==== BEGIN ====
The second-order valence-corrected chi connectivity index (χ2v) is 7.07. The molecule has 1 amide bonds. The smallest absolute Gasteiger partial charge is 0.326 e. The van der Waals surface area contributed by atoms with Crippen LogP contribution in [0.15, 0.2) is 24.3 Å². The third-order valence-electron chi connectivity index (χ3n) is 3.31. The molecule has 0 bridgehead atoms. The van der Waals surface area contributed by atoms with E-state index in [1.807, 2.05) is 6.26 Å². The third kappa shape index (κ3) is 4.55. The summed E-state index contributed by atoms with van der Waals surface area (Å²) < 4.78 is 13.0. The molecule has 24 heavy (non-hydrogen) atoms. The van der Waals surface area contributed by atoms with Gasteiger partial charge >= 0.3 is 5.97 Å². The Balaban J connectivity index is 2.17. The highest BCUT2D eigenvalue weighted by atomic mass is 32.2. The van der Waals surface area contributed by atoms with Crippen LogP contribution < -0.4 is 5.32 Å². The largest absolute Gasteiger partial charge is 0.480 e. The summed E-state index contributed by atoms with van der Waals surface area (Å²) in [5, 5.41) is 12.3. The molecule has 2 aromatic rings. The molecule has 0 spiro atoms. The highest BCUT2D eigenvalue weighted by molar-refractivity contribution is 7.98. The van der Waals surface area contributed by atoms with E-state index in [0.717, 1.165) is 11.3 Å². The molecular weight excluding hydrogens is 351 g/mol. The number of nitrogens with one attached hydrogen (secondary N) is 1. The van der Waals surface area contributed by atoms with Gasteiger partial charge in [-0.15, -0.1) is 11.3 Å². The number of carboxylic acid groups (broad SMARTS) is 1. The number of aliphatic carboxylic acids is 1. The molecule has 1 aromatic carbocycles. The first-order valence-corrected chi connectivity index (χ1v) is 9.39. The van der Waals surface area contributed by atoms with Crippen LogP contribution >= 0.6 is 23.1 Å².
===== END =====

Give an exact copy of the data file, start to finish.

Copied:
The second-order valence-corrected chi connectivity index (χ2v) is 7.07. The molecule has 1 amide bonds. The smallest absolute Gasteiger partial charge is 0.326 e. The van der Waals surface area contributed by atoms with Crippen LogP contribution in [0.15, 0.2) is 24.3 Å². The third-order valence-electron chi connectivity index (χ3n) is 3.31. The molecule has 0 bridgehead atoms. The van der Waals surface area contributed by atoms with E-state index in [1.807, 2.05) is 6.26 Å². The third kappa shape index (κ3) is 4.55. The summed E-state index contributed by atoms with van der Waals surface area (Å²) < 4.78 is 13.0. The molecule has 24 heavy (non-hydrogen) atoms. The van der Waals surface area contributed by atoms with Gasteiger partial charge >= 0.3 is 5.97 Å². The Balaban J connectivity index is 2.17. The highest BCUT2D eigenvalue weighted by atomic mass is 32.2. The van der Waals surface area contributed by atoms with Crippen LogP contribution < -0.4 is 5.32 Å². The largest absolute Gasteiger partial charge is 0.480 e. The summed E-state index contributed by atoms with van der Waals surface area (Å²) in [5, 5.41) is 12.3. The molecule has 2 aromatic rings. The molecule has 0 spiro atoms. The highest BCUT2D eigenvalue weighted by molar-refractivity contribution is 7.98. The van der Waals surface area contributed by atoms with E-state index in [0.717, 1.165) is 11.3 Å². The molecular weight excluding hydrogens is 351 g/mol. The number of nitrogens with one attached hydrogen (secondary N) is 1. The van der Waals surface area contributed by atoms with Gasteiger partial charge in [-0.15, -0.1) is 11.3 Å². The number of carboxylic acid groups (broad SMARTS) is 1. The number of aliphatic carboxylic acids is 1. The molecule has 1 aromatic carbocycles. The first-order valence-corrected chi connectivity index (χ1v) is 9.39. The van der Waals surface area contributed by atoms with Crippen LogP contribution >= 0.6 is 23.1 Å².